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Interlake-Eastern Regional Health Authority is now at a point that we can resume emergency departmentservice effective 8 a.m., Monday, January 16, 2023. Pine Falls Health Complex’s emergency departmentservice has been suspended for months due to a shortage of qualified/experienced ED nurses. The national, provincial and regional health care professional staff shortage remains a critical service challenge across all programs. 

The work to stabilize the health complex’s emergency department staffing continues. There are periodic gaps in staffing coverage that we continue to pursue every option to fill. While these staffing efforts are top priority and we are doing our best, we may not be able to commit to fill every staffing schedule gap.

The target schedule upon reopening is for 7 days per week, 24 hour/day service. When we cannot fill a staffing vacancy, we will place the emergency departmenton diversion for the safety of the patients served. 

To find emergency department schedules for hospitals in Interlake-Eastern Regional Health Authority, including Pine Falls Health Complex, please visit ierha.ca and click on the “Emergency Dept. Schedules” button on the top right of the page. As an alternative, you can also listen to a recording of emergency department status by calling 1-866-267-5818. In the event that you experience a diversion at Pine Falls Health Complex emergency department, please visit the nearest open emergency department.

Starting Monday, January 16, 2023, the Pine Falls Primary Care Clinic is open Mon. to Fri. from 9 a.m. to 4:30 p.m. The services of the extended hours/after regular hours primary care clinic conclude with the re-opening of the emergency department, as care providers will now be working in the emergency department. If your care needs do not require emergency care, please come and see us in the primary care clinic. Please call 204- 367-2278 for an appointment.

As always, in the event of a medical emergency, please call 911 or your local number for health emergencies. Interlake-Eastern RHA has advised our partners at Shared Health Emergency Response Services of the date for the re-opening of the emergency department.

We will work to advise the public as quickly as possible of any changes in emergency department service at Pine Falls Health Complex. Please like us on Facebook and monitor our emergency department status webpage or call 1-866-267-5818.

We remain committed to the long-term, stable delivery of emergency department services in Pine Falls Health Complex to address the needs of communities served. 

An early morning drive from Arborg area to Selkirk through thick ice fog has ended with the first birth of the year at Selkirk Regional Health Centre in Interlake-Eastern Regional Health Authority.

Wanda and Samuel Wipf welcomed their fifth child, Zachary Don, at 9:05 a.m. on Wednesday, January 4.

He weighed 6 lbs,, 11 oz and is 21.5” long.

“He’s the smallest one yet,” said Wanda, comparing him to his siblings Noah, 9; Logan, 7; Lindsay, 6; and Jackson, 3.

Zachary will be welcomed with open arms by his brothers and sister who are at home with their grandma at Broad Valley Colony.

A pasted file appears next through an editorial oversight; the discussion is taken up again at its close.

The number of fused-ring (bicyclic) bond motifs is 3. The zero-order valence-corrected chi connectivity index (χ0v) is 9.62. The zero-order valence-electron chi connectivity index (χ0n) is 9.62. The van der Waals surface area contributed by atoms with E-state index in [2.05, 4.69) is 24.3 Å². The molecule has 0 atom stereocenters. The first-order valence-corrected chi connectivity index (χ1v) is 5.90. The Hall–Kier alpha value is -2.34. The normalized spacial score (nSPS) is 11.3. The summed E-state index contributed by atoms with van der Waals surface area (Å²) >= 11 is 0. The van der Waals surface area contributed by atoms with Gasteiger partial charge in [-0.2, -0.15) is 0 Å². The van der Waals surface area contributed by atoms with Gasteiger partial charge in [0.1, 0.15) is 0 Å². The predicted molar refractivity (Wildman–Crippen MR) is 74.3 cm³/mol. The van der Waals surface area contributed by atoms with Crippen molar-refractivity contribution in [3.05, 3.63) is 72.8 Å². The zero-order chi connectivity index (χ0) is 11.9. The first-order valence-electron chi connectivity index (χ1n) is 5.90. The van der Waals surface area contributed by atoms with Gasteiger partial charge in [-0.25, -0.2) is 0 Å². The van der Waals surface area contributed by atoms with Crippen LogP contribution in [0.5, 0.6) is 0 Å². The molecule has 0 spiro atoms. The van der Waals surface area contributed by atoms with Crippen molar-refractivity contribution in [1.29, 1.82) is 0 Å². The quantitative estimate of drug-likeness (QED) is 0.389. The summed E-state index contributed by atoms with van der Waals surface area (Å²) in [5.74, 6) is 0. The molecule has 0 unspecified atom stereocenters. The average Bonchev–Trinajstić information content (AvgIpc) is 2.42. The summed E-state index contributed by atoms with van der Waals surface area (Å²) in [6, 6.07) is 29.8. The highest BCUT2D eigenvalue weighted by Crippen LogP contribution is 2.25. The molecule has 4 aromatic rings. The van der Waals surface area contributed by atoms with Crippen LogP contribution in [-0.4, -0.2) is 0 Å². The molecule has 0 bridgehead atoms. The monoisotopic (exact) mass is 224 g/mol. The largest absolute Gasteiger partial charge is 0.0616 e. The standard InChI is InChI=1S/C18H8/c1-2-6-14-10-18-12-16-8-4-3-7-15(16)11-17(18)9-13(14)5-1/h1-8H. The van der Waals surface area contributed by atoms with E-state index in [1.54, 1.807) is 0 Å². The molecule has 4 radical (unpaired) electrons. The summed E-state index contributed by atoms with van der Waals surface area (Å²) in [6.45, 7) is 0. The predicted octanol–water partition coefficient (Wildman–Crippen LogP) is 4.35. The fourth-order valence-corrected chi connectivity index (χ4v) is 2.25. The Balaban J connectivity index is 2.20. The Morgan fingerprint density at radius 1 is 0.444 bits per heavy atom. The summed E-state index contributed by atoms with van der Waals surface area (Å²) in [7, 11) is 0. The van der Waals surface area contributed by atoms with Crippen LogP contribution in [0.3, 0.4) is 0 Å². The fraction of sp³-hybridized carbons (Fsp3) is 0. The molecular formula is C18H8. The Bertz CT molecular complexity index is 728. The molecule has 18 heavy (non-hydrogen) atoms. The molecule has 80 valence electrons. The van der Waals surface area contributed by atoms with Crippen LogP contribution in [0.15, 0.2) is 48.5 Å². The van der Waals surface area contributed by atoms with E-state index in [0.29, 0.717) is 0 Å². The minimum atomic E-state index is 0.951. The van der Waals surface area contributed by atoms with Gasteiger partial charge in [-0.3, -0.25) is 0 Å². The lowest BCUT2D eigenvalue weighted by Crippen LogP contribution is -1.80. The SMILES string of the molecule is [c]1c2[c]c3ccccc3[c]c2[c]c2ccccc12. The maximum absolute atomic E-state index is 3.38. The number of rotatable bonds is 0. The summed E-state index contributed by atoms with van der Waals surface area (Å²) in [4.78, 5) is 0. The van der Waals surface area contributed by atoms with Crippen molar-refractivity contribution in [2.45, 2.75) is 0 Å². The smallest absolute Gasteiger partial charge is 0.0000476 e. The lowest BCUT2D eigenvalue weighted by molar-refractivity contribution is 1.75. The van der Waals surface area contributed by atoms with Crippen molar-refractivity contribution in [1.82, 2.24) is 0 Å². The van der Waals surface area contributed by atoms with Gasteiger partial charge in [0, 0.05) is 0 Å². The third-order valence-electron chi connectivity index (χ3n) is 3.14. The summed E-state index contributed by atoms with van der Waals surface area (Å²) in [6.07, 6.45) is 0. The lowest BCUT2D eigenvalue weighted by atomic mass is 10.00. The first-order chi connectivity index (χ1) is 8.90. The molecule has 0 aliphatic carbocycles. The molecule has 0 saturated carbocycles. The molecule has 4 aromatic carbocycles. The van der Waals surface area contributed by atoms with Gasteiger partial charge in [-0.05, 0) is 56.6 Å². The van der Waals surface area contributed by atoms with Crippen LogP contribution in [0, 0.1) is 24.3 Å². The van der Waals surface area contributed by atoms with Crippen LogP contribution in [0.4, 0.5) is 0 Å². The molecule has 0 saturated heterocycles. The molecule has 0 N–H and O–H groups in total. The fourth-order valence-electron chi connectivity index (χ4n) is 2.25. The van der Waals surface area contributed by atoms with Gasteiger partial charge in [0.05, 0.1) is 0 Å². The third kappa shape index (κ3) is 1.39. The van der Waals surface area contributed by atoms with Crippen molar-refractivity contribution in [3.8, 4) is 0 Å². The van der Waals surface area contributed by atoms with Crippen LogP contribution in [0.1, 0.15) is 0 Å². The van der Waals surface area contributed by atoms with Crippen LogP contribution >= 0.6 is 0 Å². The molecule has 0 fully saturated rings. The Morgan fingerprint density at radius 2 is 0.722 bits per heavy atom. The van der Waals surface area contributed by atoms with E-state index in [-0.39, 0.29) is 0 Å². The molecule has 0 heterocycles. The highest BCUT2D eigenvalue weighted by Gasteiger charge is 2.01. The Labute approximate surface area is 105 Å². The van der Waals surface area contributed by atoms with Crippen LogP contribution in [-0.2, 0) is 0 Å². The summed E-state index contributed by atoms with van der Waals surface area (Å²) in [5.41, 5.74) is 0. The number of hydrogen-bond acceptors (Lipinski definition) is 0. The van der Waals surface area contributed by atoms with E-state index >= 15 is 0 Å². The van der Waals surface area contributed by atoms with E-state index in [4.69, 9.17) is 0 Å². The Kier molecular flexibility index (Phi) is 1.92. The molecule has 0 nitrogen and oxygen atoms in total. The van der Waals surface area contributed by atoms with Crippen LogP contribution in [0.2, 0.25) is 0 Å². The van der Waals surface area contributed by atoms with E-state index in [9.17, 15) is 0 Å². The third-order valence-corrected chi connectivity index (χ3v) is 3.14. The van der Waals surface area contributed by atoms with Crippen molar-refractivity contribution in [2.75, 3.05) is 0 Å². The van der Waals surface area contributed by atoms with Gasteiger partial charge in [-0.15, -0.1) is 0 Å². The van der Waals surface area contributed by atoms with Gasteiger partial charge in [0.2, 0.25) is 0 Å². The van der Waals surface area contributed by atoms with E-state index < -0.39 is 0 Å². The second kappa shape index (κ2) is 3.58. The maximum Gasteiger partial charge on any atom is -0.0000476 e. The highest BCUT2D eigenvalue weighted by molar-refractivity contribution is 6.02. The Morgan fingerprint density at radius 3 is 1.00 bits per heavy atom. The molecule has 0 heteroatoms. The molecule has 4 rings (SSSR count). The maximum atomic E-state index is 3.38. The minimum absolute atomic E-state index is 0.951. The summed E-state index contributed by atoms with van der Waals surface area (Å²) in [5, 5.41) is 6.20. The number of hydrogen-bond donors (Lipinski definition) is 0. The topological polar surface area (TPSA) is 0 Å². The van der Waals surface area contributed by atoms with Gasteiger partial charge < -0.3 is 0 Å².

“We sent them a picture this morning and apparently they are hitting the ceiling,” said Samuel.

The birth was attended by Dr. Margaret Speer. This was Wanda’s fourth birth at Selkirk Regional Health Centre where she says she has always been treated very good. The couple said everyone is very helpful and they have always been  welcomed at the health centre.

During their stay in the obstetrics unit, Betty Milkowski, president of the Selkirk Regional Health Centre’s Ladies Auxiliary, visited the Wipf family to celebrate Zachary’s arrival. She presented them with a new play pen, diapers, sleepers and toys on behalf of the auxiliary.

“This is such a wonderful way for us to start the year,” said Milkowski.

Clinical team manager for the obstetrics unit, Jamie Brown, said they are pleased that the Wipf family has made Selkirk Regional Health Centre their preferred location for their deliveries.

“We are very proud of our obstetrics unit and the team that works to provide care. It is our pleasure to help families get off to a great start! For those who are interested, we do offer epidurals. We encourage anyone interested in delivering with us to call the health centre at 204-482-5800 to learn more and arrange a tour of the unit,” said Brown.

In 2022, there were 397 births at Selkirk Regional Health Centre which is Interlake-Eastern RHA’s birthing centre.

Parents Wanda and Samuel Wipf of the Arborg area hold their newborn baby boy, Zachary.

Eriksdale hospital open for admissions, ED services slated to resume next month

Interlake-Eastern RHA reminds residents that Eriksdale’s 13-bed E.M. Crowe Hospital remains open for inpatient admissions, the community’s two physicians continue to see patients five days per week at Eriksdale Clinic and plans are on track to reopen the community’s emergency department next month.

Read more from Shared Health here: Eriksdale hospital open for admissions, emergency department services slated to resume next month – Shared Health (sharedhealthmb.ca)

Pine Falls Primary Care Clinic CLOSED Sun., Dec. 4 due to unexpected illness.

Please call Selkirk’s Quick Care Clinic for a same day appointment.
Phones answered at 9:30 a.m.
204-482-4399
In the event of a medical emergency, call 9-1-1 or your local emergency number.
We apologize for this inconvenience.

Virtual memory trees offer a place to mourn loss of loved ones

This year, Interlake-Eastern RHA’s palliative care program is providing a number of ways to honour people who have passed away.

To submit your virtual memory tree submission, click here.

Messages submitted will be posted on the virtual memory tree webpage. 

Lifelong friends launch nursing careers in Ashern

A pair of lifelong friends has already marked many milestones over the years and they’ve just embarked on a new adventure together — a career in nursing.

Kaylee Smith and Taylor Buors, who grew up together in St. Laurent, both completed their first day as full-time nurses at Ashern Hospital on Sept. 12. Although they’ve ended up on the same career path, they took different routes to arrive at their destination.

Smith, a registered nurse, graduated in October from the bachelor of nursing program at the University of Manitoba. But her journey started even earlier with summer employment as a health-care aide at Stonewall Hospital.